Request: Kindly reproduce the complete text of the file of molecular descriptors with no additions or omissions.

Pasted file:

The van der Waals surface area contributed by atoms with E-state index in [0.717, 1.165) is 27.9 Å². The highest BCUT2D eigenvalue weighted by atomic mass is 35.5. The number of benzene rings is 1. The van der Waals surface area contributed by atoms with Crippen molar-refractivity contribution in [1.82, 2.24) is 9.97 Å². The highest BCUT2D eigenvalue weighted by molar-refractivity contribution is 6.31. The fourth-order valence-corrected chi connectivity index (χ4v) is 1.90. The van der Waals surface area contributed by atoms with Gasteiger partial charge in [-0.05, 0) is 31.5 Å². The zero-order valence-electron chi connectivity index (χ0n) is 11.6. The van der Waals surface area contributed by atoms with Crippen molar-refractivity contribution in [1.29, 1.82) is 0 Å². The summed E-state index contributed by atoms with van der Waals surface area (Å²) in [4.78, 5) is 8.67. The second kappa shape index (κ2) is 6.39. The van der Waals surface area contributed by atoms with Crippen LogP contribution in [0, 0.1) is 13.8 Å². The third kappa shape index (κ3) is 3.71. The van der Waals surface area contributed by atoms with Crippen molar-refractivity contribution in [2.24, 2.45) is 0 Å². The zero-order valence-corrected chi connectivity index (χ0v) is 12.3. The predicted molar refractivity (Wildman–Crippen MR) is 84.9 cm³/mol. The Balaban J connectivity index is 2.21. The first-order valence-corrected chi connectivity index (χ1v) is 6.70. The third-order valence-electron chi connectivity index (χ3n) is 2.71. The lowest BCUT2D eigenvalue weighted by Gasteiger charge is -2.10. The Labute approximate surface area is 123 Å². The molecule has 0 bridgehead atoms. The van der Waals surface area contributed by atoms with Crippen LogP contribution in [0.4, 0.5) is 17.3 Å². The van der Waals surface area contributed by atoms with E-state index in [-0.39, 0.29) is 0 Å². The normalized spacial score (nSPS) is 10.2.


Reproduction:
The van der Waals surface area contributed by atoms with E-state index in [0.717, 1.165) is 27.9 Å². The highest BCUT2D eigenvalue weighted by atomic mass is 35.5. The number of benzene rings is 1. The van der Waals surface area contributed by atoms with Crippen molar-refractivity contribution in [1.82, 2.24) is 9.97 Å². The highest BCUT2D eigenvalue weighted by molar-refractivity contribution is 6.31. The fourth-order valence-corrected chi connectivity index (χ4v) is 1.90. The van der Waals surface area contributed by atoms with Gasteiger partial charge in [-0.05, 0) is 31.5 Å². The zero-order valence-electron chi connectivity index (χ0n) is 11.6. The van der Waals surface area contributed by atoms with Crippen molar-refractivity contribution in [1.29, 1.82) is 0 Å². The summed E-state index contributed by atoms with van der Waals surface area (Å²) in [4.78, 5) is 8.67. The second kappa shape index (κ2) is 6.39. The van der Waals surface area contributed by atoms with Crippen LogP contribution in [0, 0.1) is 13.8 Å². The third kappa shape index (κ3) is 3.71. The van der Waals surface area contributed by atoms with Crippen molar-refractivity contribution in [2.24, 2.45) is 0 Å². The zero-order valence-corrected chi connectivity index (χ0v) is 12.3. The predicted molar refractivity (Wildman–Crippen MR) is 84.9 cm³/mol. The Balaban J connectivity index is 2.21. The first-order valence-corrected chi connectivity index (χ1v) is 6.70. The third-order valence-electron chi connectivity index (χ3n) is 2.71. The lowest BCUT2D eigenvalue weighted by Gasteiger charge is -2.10. The Labute approximate surface area is 123 Å². The molecule has 0 bridgehead atoms. The van der Waals surface area contributed by atoms with Crippen LogP contribution in [0.4, 0.5) is 17.3 Å². The van der Waals surface area contributed by atoms with E-state index in [-0.39, 0.29) is 0 Å². The normalized spacial score (nSPS) is 10.2.